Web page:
Here we go with another six app reviews: I’ve tried to go beyond my usual pre-school remit but it seems that there are far fewer apps out there being targeted for older children, adolescents and adults with autism.
Recently I had the great pleasure of attending the Meeting of Minds IV conference in Copenhagen, Denmark. I really enjoyed the conference, which had an admirable focus on looking at autism across the whole lifespan, and some excellent speakers including Pat Howlin, Liz Pellicano and Richard Mills.
The time has come when I am beginning to turn my attention to thinking about what projects I’ll be engaged in after the Click-East study comes to an end in July 2013.
The period in which we can recruit new families into the Click-East trial is coming to an end in January 2013 so my big priority right now is to see as many families as I possibly can.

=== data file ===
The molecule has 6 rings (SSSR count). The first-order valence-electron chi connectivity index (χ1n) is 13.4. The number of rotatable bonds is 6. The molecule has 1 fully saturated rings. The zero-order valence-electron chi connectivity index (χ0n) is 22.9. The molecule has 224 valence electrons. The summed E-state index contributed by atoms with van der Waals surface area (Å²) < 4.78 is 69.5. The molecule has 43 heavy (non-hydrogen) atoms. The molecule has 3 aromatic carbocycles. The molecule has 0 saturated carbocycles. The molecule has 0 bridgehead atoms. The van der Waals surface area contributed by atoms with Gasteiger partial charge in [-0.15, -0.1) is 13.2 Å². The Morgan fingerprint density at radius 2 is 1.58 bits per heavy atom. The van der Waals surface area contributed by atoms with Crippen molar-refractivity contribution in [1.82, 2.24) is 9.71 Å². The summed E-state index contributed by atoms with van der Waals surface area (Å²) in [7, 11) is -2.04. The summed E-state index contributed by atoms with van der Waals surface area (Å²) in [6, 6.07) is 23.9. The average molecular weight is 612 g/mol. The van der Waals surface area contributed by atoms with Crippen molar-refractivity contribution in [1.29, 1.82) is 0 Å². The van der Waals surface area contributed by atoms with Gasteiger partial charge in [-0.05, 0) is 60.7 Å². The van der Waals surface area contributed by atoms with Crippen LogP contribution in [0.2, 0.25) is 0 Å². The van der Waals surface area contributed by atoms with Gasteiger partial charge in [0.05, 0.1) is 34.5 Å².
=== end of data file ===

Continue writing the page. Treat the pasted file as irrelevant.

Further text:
This blog post is to announce a one-off event being held at the University of Edinburgh in September 2012. The event has secured funding from the University’s Challenge Investment Fund, and it aims to bring together people from different backgrounds who share an interest in providing technology-based solutions to the difficulties faced by people with autism spectrum disorders, and their families and friends.
A final year student at the Edinburgh College of Art, Yuan Kai, has been
working on the Click-East app for some time. Her designs feature in the free version, which is currently available on iTunes, and also on the more extensive verison that we’re trialling at the moment.